Saturday, December 31, 2011

Bankei on Yari fighting


Zen Master Bankei Yotaku composed the following instructions on the art of combat for his disciple and patron Kato Yasuoki, daimyo of Ozu and an expert in the use of the yari, or Japanese lance.

Here Bankei expresses the importance of Mushin (No-mind) in combat. In the middle of the confrontation,  one should not let any thought arise, actions should not be driven by a reflection or personal emotions. You should not act, but let the action simply happen through you. As soon as your mind comes in the way of action, your opponent - if he is worthy - will be able to foresee you.

In performing a movement, if you act with no-mind, the action will spring forth of itself. When your ki changes, your physical form changes along with it. When you're carried away by force, that is relying on "self." To have ulterior thoughts is not in accordance with the natural. When you act upon deliberation, you are tied to thought. The opponent can then tell [the direction of] your ki. If you [try to] steady yourself by deliberate effort, your ki becomes diffuse, and you may grow careless. When you act deliberately, your intuitive response is blocked; and if your intuitive response is blocked, how can the mirror mind appear?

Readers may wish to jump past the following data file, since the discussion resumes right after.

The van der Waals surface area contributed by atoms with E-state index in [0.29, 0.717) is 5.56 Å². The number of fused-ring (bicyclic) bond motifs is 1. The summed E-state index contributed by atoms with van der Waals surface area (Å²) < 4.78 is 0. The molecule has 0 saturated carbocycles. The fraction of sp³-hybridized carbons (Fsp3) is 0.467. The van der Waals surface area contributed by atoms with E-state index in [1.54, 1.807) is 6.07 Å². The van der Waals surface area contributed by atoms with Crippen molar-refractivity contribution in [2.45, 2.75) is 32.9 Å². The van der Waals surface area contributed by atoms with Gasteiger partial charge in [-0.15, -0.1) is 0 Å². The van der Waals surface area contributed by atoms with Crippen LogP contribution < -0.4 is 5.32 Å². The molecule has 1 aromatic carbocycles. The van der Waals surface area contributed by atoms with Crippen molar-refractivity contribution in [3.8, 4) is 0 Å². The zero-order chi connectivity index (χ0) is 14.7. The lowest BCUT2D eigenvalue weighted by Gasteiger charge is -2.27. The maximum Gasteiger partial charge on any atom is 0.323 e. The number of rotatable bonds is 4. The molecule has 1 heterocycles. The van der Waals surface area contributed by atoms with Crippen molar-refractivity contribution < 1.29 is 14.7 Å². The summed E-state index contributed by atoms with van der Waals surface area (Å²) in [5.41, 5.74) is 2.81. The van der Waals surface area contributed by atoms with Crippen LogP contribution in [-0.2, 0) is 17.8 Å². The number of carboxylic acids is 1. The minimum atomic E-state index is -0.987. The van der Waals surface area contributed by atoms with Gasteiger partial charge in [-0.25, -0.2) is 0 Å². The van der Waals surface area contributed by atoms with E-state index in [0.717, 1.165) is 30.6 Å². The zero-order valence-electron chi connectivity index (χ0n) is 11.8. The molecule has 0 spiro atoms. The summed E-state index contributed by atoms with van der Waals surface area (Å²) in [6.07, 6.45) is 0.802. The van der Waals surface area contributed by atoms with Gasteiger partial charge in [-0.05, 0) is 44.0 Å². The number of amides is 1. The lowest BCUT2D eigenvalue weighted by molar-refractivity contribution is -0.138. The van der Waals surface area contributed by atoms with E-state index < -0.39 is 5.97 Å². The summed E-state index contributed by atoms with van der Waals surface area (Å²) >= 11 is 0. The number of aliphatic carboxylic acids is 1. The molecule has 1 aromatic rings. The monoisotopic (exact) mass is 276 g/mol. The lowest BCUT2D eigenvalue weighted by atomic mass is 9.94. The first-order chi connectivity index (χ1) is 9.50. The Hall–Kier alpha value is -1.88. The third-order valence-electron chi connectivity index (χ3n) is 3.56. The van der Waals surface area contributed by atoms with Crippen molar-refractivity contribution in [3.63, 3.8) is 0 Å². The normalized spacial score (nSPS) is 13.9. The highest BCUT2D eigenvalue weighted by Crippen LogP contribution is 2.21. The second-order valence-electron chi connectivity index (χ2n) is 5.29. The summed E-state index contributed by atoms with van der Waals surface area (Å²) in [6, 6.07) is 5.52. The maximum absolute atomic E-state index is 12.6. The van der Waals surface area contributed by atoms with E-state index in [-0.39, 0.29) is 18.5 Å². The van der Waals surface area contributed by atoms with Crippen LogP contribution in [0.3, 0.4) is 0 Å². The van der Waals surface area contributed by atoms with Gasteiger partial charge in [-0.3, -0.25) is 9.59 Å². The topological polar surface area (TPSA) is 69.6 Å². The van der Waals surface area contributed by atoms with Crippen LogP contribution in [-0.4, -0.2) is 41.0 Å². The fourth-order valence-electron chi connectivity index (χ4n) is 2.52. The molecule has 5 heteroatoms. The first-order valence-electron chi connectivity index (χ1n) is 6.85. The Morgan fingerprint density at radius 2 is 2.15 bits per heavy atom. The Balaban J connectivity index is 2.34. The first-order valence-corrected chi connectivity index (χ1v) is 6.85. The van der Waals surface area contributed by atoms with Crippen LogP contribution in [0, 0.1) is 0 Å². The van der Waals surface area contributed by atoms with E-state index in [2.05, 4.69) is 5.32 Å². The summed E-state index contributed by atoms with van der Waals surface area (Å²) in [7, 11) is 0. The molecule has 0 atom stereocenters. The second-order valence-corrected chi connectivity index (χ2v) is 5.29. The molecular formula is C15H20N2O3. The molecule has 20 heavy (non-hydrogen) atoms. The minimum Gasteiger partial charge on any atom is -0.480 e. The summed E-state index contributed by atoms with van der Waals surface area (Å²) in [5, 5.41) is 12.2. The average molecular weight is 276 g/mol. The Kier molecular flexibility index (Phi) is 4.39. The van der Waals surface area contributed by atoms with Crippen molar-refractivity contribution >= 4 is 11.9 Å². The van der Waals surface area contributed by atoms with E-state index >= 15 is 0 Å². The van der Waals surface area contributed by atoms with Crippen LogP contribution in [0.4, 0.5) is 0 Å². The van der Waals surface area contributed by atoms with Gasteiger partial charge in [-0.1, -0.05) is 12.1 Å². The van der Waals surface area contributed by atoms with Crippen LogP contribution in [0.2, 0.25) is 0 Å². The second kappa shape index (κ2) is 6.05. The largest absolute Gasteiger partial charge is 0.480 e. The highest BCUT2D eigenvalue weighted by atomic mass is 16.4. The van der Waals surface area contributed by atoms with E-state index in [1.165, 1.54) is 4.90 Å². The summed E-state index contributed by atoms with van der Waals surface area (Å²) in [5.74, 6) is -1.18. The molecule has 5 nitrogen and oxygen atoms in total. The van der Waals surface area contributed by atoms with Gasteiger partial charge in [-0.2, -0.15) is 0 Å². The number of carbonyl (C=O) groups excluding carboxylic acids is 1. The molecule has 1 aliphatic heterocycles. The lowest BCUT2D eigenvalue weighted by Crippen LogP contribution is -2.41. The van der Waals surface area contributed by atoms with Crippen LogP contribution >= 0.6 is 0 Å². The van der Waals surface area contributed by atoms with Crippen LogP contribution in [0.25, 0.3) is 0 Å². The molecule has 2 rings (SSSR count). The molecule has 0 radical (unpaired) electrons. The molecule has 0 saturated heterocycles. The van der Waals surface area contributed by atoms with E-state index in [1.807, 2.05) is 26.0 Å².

When, without thinking and without acting deliberately, you manifest the Unborn, you won't have any fixed form. When you are without fixed form, no opponent will exist for you in the whole land. Not holding on to anything, not relying one-sidedly on anything, there is no "you" and no "enemy." Whatever comes, you just respond, with no traces left behind. Heaven and earth are vast, but outside mind there is nothing to seek. Become deluded, however, and instead this mind becomes your opponent. Apart from mind, there is no art of combat.



Bankei Yōtaku (盤珪永琢, 1622-1693), the son of a Ronin Samurai turned Doctor, was a very popular and influential teacher who spoke directly, avoiding sutras, koans and rituals.

He talked to huge crowds of ordinary people and advanced Zen students all the same, about what he had personally discovered through his own experience—"the Unborn" or "the Birthless Buddha-mind".

Expressed in a plain, simple and direct language that anyone can understand, Bankei's Zen is refreshingly clear and relatively simple. You don't have to be learned, live in a monastery or even necessarily consider yourself a Buddhist to effectively practice it.


No comments: